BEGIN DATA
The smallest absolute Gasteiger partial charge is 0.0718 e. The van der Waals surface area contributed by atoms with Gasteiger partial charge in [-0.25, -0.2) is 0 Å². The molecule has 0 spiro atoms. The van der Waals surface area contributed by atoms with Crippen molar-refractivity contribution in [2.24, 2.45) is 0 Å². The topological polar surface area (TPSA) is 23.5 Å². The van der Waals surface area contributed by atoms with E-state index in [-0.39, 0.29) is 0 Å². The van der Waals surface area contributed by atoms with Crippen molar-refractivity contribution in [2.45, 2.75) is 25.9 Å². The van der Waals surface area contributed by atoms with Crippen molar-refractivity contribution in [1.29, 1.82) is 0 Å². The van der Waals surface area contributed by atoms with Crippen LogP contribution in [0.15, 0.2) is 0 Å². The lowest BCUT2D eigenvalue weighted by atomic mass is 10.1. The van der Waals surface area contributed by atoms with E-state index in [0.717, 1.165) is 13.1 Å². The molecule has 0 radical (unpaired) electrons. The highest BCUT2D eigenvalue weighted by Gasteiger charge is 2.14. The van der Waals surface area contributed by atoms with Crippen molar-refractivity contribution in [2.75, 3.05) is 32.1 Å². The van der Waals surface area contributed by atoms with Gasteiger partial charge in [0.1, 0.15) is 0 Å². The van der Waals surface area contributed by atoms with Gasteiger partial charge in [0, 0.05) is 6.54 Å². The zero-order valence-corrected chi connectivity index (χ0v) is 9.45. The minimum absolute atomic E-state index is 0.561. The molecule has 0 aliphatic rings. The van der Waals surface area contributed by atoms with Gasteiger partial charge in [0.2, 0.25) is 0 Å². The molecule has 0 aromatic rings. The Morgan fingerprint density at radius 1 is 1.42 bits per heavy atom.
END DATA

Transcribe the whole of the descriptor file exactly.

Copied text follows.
The smallest absolute Gasteiger partial charge is 0.0718 e. The van der Waals surface area contributed by atoms with Gasteiger partial charge in [-0.25, -0.2) is 0 Å². The molecule has 0 spiro atoms. The van der Waals surface area contributed by atoms with Crippen molar-refractivity contribution in [2.24, 2.45) is 0 Å². The topological polar surface area (TPSA) is 23.5 Å². The van der Waals surface area contributed by atoms with E-state index in [-0.39, 0.29) is 0 Å². The van der Waals surface area contributed by atoms with Crippen molar-refractivity contribution in [2.45, 2.75) is 25.9 Å². The van der Waals surface area contributed by atoms with Crippen molar-refractivity contribution in [1.29, 1.82) is 0 Å². The van der Waals surface area contributed by atoms with Crippen LogP contribution in [0.15, 0.2) is 0 Å². The lowest BCUT2D eigenvalue weighted by atomic mass is 10.1. The van der Waals surface area contributed by atoms with E-state index in [0.717, 1.165) is 13.1 Å². The molecule has 0 radical (unpaired) electrons. The highest BCUT2D eigenvalue weighted by Gasteiger charge is 2.14. The van der Waals surface area contributed by atoms with Crippen molar-refractivity contribution in [2.75, 3.05) is 32.1 Å². The van der Waals surface area contributed by atoms with Gasteiger partial charge in [0.1, 0.15) is 0 Å². The van der Waals surface area contributed by atoms with Gasteiger partial charge in [0, 0.05) is 6.54 Å². The zero-order valence-corrected chi connectivity index (χ0v) is 9.45. The minimum absolute atomic E-state index is 0.561. The molecule has 0 aliphatic rings. The van der Waals surface area contributed by atoms with Gasteiger partial charge in [0.2, 0.25) is 0 Å². The molecule has 0 aromatic rings. The Morgan fingerprint density at radius 1 is 1.42 bits per heavy atom.